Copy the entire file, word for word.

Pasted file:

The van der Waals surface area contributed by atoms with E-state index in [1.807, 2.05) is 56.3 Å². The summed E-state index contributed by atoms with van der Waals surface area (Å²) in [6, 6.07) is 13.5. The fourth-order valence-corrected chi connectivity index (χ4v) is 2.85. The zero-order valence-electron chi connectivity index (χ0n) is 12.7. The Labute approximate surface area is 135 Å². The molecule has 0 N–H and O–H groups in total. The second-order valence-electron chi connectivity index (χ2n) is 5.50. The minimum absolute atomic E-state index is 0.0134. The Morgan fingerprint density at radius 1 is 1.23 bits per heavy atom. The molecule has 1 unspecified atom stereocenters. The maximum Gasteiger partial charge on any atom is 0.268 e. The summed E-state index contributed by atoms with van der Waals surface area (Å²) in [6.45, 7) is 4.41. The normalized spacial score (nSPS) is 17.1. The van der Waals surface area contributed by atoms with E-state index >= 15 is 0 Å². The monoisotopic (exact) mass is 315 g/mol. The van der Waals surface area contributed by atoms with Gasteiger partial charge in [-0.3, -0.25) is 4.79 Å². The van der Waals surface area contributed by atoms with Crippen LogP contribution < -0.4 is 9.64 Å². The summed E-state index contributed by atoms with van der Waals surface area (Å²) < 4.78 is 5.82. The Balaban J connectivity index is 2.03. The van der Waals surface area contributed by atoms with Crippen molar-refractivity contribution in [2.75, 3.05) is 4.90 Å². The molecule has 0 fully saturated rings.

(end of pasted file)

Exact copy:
The van der Waals surface area contributed by atoms with E-state index in [1.807, 2.05) is 56.3 Å². The summed E-state index contributed by atoms with van der Waals surface area (Å²) in [6, 6.07) is 13.5. The fourth-order valence-corrected chi connectivity index (χ4v) is 2.85. The zero-order valence-electron chi connectivity index (χ0n) is 12.7. The Labute approximate surface area is 135 Å². The molecule has 0 N–H and O–H groups in total. The second-order valence-electron chi connectivity index (χ2n) is 5.50. The minimum absolute atomic E-state index is 0.0134. The Morgan fingerprint density at radius 1 is 1.23 bits per heavy atom. The molecule has 1 unspecified atom stereocenters. The maximum Gasteiger partial charge on any atom is 0.268 e. The summed E-state index contributed by atoms with van der Waals surface area (Å²) in [6.45, 7) is 4.41. The normalized spacial score (nSPS) is 17.1. The van der Waals surface area contributed by atoms with E-state index >= 15 is 0 Å². The monoisotopic (exact) mass is 315 g/mol. The van der Waals surface area contributed by atoms with Gasteiger partial charge in [-0.3, -0.25) is 4.79 Å². The van der Waals surface area contributed by atoms with Crippen LogP contribution < -0.4 is 9.64 Å². The summed E-state index contributed by atoms with van der Waals surface area (Å²) < 4.78 is 5.82. The Balaban J connectivity index is 2.03. The van der Waals surface area contributed by atoms with Crippen molar-refractivity contribution in [2.75, 3.05) is 4.90 Å². The molecule has 0 fully saturated rings.